My sister would sit by me on the rails on our porch we rood for miles on our imaginary horses as we watched open mouthed the steady flow of eighteen-wheel trucks out the front gate headed to an air base 100 miles north bound for Korea. Miles of railroad cars were loaded and hauled to Seattle for shipment to Korea. The shipments didn't decrease after the Armistice. I have no idea of their final destination.

We understood the raw power of the explosions on the Burning hills where obsolete and unsafe ammunition was destroyed. At times things would fall from the shelves where mom kept knickknacks some from Sweden where grandma came from. None of her Knickknacks of that era survived The shock wave from each destructive blast was different depending on humidity and temperature as well as the size and exact placement of the ammunition to be destroyed.

As children we didn’t appreciate the amount of body parts that would be blasted airborne when those same sized bombs found targets in Korea. There was something inside me that hurt when I thought about such (not to be talked about) things. Though I still played war with guns made from rifle stocks from salvage and a large dowel rod for a barrel, I had a vague feeling that the Guts and Glory from the Saturday Matinee Movies that we reenacted was bogus and exaggerated.

My sister and I didn’t have to talk all that much because we understood each other and knew just when to smile at each other and when to give a reassuring hug. I could sense her distress and usually knew why. My brother was cagey, and I was blinded by the fact I didn’t really want to see anything that horrible.

It seemed to me each summer was significantly shorter than its predecessor. I managed not to be aware of the things my brother did to my sister, partly due to the fact that he did as bad to me. I remember after our eleven years old neighbor didn’t wake up one morning, he told me that his best friend had smothered his little brother with a pillow. To make sure that I understood his message, he held a pillow over my face till I passed out. I woke up later to the dead sound or his voice telling me, "Lots of kids die in their sleep and no one knows why. We were isolated and our police department was mostly guys who loved to patrol the hundred plus miles of fence lines which surround our safe little haven in the high desert.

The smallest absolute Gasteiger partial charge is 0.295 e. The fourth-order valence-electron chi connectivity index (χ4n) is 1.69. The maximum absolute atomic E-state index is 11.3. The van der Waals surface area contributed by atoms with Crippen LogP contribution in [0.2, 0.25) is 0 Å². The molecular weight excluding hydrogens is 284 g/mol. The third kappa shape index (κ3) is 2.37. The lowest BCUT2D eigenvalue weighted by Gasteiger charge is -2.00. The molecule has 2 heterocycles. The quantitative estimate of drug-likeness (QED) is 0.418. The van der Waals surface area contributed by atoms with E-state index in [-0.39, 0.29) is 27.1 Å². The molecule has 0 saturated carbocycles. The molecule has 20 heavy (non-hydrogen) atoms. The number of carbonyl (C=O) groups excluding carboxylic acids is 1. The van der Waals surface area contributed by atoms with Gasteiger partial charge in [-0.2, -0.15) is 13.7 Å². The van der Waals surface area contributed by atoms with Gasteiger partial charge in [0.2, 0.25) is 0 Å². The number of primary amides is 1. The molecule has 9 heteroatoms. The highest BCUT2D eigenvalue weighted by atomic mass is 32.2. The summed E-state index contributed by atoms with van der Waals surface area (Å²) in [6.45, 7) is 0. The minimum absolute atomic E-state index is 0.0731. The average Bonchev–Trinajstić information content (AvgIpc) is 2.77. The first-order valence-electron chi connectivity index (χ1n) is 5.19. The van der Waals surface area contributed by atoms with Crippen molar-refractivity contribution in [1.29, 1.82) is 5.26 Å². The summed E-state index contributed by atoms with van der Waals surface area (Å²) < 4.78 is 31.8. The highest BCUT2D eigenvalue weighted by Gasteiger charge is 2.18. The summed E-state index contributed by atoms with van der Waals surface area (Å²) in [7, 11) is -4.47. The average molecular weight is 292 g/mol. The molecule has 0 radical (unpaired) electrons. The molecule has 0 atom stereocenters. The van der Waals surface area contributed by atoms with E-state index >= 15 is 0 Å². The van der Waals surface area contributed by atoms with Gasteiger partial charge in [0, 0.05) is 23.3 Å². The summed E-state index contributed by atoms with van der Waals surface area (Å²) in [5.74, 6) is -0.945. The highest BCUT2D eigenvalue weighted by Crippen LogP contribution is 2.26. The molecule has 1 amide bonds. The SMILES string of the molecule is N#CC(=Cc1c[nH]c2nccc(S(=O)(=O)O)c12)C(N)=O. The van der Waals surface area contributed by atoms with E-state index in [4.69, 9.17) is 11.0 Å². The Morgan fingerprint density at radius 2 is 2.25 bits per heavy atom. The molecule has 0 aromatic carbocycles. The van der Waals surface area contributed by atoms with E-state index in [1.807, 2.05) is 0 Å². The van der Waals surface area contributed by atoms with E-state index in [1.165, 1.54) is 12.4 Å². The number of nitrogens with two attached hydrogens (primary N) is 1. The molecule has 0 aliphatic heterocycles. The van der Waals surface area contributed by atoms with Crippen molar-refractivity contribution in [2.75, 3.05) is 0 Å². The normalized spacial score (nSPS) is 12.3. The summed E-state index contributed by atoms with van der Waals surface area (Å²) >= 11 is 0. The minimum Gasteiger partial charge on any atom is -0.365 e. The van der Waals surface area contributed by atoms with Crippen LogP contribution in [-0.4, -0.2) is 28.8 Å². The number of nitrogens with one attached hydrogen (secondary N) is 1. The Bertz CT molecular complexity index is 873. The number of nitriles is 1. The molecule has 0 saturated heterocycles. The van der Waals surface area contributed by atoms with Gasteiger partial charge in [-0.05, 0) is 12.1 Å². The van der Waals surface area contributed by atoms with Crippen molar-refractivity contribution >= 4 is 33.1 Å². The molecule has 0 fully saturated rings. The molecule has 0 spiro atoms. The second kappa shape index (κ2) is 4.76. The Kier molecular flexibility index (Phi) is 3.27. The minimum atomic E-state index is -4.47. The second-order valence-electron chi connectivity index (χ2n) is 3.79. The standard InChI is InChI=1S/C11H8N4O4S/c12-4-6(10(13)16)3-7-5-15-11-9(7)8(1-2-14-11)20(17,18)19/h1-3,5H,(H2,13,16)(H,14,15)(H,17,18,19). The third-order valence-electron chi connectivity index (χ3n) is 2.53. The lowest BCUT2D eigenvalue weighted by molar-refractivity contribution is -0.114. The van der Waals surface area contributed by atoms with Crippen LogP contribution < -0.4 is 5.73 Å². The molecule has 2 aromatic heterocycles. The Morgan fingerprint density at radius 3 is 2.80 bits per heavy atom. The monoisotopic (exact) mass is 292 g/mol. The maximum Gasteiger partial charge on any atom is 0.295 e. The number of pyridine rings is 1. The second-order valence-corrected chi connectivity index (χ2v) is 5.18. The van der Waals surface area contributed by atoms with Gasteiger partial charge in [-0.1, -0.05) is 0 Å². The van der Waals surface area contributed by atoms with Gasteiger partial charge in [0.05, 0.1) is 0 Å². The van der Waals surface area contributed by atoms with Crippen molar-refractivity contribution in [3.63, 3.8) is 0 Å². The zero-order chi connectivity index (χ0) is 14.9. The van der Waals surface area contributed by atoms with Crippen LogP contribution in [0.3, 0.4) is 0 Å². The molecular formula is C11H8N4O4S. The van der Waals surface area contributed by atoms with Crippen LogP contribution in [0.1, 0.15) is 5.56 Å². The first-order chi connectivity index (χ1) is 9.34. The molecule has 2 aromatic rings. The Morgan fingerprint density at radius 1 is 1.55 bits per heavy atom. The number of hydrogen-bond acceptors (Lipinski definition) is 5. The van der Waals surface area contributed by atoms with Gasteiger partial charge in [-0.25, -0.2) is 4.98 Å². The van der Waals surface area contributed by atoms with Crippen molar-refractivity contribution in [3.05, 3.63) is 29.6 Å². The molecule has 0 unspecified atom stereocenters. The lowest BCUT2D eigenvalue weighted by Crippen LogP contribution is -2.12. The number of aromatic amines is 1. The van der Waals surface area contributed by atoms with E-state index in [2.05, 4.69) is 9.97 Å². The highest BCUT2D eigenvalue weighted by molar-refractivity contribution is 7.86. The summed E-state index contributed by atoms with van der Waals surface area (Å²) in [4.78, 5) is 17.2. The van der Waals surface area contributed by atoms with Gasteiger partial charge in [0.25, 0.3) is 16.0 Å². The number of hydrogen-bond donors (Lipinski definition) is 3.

So many horrible things like Rape were swept under the carpet because no one wanted to admit what was going on. Incestual rape was so common it was almost accepted. My older brother flourished in those surroundings. His disdain for anyone younger or weaker was apparent to me but my parents would not allow themselves to believe they raised a monster.
My brother hid in plain sight another four years after he graduated from high school. He worked at a mine near an Indian reservation. There were lots of starving children who would do anything for a soda and a candy bar or Ice cream. He was just one of many who did the same things, and his crimes were off the reservation, so law enforcement turned a blind eye.

Time passed and I suddenly found myself with nowhere to go after High School, so I joined the Navy at the same time as my brother. I hated the thought of leaving my poor sister to the whims and moods of our mother. I was eager to get away even though the four-year enlistment which I faced seemed like an impossibly long time, it was better than trying to stay home. I had to find a place to go.

I had a leg shorter than the other and in the years 17 to 21 the difference grew from 1 1/2" to 3 ½ " during my enlistment. The Navy Doctors hadn’t noticed one leg was shorter by at least an inch and a half, when I went in. They wanted my mind and my ability to figure out what was wrong with complicated electronic equipment. They didn't care that I looked funny trying to march. it wasn’t until I took a physical for employment in the civilian sphere that it was recognized.

I remain badly uncoordinated till this day from both the leg and the brain damage from fever. Some symptoms get worse with age. When I look into the mirror I can't deny that I have grown old. And days stream by like machine gun bullets no matter how much I wish to slow them down.

Now I wish I could borrow from the Sumner Vacation time of my youth and spend those moments miserly. Unfortunately, it doesn’t work that way. When we are born our first moments outside the womb are our entire lifetime. Time as we recognize it shrinks as it passes because of all the minutes past that we must compare it to. One minute is so very small next to a lifetime of minutes.Each day I become more intent to spend each minute I have left as productively as possible.Time keeps steady pace with the pendulum of the clock downstairs in the office and I realize that younger people can’t have the perspective that I have, because their lifetime of minutes is so much smaller than mine.

Please use your time wisely. Otherwise You will understand after it is too late.